Some of us older people, who grew up on farms or in rural environments, are following the latest about the renewed interest in raising chickens.

While baby chicks are cute (and so are baby pigs), these animals grow quickly and I’m not sure the suburbs and city are the place for farm animals.

In some towns, the zoning has been altered to accommodate “having a few chickens” and I think I read somewhere that one town wouldn’t allow roosters. I suppose they’re too noisy and wouldn’t comply with the town ordinance. (I’ve never understood why people who, by their own choice, live in a “farm” district complain about the noise of chickens, dogs and cows – all normal farm district dwellers.)

I can vaguely remember the henhouse and surrounding fenced in chicken yard, which was located way in back of our house in Windham, where I grew up. One of the chores we had as youngsters was feeding the chickens and gathering the eggs. This was not something we anticipated, especially in the summertime, when the aroma was quite pungent. It was one of those childhood chores that got traded for some more mundane job like gathering clothes off the clothesline or washing dishes.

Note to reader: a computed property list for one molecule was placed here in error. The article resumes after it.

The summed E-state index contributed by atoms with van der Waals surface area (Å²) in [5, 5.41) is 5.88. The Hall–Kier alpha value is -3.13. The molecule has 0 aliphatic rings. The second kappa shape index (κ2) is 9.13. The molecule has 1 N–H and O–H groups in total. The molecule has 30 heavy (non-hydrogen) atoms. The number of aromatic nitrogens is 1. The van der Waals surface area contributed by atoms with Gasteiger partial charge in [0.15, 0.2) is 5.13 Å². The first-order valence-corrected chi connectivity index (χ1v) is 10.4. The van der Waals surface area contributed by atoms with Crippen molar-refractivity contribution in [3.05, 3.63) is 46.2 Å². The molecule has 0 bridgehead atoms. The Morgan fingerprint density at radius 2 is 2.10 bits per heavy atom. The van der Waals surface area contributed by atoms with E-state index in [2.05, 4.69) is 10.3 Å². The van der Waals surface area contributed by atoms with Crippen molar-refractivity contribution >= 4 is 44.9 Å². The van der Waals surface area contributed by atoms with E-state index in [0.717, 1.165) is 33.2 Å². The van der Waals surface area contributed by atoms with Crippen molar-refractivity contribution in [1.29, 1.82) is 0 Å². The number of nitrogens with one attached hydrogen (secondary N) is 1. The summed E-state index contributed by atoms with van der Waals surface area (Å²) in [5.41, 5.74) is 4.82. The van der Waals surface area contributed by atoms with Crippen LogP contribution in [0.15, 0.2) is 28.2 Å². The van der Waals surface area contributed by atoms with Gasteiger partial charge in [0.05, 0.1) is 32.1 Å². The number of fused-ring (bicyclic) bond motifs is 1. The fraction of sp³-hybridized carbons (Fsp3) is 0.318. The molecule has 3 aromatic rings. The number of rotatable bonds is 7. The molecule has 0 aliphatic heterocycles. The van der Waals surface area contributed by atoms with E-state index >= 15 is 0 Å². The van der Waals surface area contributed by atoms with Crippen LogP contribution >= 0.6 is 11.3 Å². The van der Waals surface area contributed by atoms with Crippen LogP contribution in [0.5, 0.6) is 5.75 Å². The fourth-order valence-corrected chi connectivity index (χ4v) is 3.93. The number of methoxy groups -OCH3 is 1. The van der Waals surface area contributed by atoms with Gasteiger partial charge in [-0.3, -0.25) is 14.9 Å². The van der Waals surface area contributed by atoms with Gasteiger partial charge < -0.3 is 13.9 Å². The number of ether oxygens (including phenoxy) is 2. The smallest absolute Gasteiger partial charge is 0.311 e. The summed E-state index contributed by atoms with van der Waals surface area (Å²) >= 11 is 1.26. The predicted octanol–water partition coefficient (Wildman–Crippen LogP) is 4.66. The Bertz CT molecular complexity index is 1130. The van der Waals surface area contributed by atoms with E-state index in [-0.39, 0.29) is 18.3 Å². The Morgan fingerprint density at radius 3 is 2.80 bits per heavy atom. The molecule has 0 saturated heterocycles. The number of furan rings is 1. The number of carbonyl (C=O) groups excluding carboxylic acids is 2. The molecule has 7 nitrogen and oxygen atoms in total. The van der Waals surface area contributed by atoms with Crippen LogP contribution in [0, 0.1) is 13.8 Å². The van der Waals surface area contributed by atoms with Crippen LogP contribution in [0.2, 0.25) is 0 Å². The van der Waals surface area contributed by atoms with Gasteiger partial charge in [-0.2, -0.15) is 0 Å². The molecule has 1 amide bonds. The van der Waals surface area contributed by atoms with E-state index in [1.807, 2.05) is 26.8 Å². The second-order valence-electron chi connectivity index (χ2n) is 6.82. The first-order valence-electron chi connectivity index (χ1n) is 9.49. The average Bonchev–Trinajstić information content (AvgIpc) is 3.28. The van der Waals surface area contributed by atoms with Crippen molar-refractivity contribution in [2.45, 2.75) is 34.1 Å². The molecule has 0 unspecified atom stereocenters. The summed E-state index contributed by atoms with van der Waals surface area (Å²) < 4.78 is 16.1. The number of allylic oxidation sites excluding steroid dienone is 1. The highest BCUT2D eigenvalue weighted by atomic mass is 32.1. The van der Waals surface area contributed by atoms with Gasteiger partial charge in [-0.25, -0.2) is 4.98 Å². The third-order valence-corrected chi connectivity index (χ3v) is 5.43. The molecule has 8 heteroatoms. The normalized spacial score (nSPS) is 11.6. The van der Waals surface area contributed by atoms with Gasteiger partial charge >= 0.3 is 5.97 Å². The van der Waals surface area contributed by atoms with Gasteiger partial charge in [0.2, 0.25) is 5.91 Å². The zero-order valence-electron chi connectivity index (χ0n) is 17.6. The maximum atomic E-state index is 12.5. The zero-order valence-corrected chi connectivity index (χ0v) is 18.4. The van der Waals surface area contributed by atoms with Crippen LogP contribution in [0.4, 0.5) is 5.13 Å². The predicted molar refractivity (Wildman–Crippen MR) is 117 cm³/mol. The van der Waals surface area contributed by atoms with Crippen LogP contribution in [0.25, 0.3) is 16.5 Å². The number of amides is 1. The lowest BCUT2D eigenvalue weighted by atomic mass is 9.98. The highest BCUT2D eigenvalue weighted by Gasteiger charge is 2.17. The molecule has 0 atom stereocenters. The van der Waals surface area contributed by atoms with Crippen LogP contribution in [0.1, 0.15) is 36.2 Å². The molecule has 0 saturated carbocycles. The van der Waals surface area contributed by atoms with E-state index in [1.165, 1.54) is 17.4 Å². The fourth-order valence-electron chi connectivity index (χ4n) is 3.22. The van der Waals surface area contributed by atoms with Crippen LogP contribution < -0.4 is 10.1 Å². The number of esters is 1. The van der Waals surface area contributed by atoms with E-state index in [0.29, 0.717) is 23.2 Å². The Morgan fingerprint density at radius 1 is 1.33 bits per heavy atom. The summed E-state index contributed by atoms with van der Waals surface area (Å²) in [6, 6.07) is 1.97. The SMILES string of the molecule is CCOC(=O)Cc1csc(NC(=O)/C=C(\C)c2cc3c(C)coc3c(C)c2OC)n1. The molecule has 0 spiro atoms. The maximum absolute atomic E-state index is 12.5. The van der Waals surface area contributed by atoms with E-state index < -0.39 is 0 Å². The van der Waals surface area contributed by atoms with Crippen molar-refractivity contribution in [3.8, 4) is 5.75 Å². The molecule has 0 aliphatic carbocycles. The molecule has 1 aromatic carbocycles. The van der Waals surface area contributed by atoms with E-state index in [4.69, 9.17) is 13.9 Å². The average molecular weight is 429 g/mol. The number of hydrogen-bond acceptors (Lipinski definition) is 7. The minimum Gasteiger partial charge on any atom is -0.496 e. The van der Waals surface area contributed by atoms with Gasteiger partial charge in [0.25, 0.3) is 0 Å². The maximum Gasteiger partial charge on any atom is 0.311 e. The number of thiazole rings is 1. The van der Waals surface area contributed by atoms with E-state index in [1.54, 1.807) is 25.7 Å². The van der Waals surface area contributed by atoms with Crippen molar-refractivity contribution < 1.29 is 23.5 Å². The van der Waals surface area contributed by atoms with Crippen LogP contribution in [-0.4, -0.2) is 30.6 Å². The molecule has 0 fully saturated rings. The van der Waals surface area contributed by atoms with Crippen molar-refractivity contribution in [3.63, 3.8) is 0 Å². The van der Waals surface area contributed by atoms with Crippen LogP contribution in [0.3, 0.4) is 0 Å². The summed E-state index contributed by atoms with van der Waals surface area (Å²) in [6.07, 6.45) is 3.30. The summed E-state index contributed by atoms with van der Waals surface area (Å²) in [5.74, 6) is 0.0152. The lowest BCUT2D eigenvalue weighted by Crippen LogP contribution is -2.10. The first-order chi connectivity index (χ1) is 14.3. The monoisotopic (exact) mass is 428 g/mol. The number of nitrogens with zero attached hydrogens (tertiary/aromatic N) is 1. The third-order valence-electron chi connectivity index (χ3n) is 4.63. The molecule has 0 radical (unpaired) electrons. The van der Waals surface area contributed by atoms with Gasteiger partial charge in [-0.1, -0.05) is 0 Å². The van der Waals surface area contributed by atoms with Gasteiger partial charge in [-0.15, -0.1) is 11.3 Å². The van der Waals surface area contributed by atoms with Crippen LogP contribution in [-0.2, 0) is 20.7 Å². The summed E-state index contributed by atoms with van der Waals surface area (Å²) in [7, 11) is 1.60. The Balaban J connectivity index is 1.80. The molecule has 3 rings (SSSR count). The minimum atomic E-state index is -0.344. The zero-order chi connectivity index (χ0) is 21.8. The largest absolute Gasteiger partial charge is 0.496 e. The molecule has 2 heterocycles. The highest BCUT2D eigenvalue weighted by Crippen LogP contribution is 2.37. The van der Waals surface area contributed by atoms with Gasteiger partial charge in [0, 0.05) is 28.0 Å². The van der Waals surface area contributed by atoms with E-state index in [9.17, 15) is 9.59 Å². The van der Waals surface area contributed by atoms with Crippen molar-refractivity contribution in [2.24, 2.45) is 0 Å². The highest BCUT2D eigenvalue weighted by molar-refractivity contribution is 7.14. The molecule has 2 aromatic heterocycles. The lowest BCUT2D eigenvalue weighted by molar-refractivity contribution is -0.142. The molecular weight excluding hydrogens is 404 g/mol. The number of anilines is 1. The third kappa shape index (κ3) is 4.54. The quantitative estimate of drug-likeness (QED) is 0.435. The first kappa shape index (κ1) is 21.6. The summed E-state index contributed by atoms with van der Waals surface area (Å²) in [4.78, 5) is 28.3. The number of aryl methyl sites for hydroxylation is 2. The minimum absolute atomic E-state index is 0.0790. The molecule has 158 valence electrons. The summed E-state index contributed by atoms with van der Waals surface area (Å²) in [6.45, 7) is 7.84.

Then there was the fate of chickens when they stopped laying eggs – they don’t lay eggs forever, you know. In days gone by, the farmer or owner could easily dispatch the chickens in the back yard. Today I imagine that chicken owners will have to find a different method of disposing of over-the-hill hens. Once you’ve plucked the feathers and cleaned a chicken, you really appreciate the pre-packaged, sanitary poultry found on the supermarket shelves.

While some folks want to raise chickens and recapture the days gone by, others are shunning the most natural of elements – the great outdoors. It’s hard to believe, but I know it’s true, that there are many, many children who don’t go outside to play unless it’s in a specially constructed facility, with a clean (?) tarred-over playground. Just playing in the woods or fields is actually frightening to them – thanks, no doubt, to the attitude of the parents.

Nature is suspect. They carry around their own bottled water and would never drink from a brook – if they could even find one. I feel sorry for this segment of the younger generation who will never dig up worms and go fishing. They won’t muck around in puddles and catch polliwogs or watch the caterpillar make it’s cocoon – too icky, I heard one mom say to her 2-year-old – and an additional warning: You might catch something!

Like many senior citizens, my perspective on raising chickens and enjoying the great outdoors is based only on experience and history.

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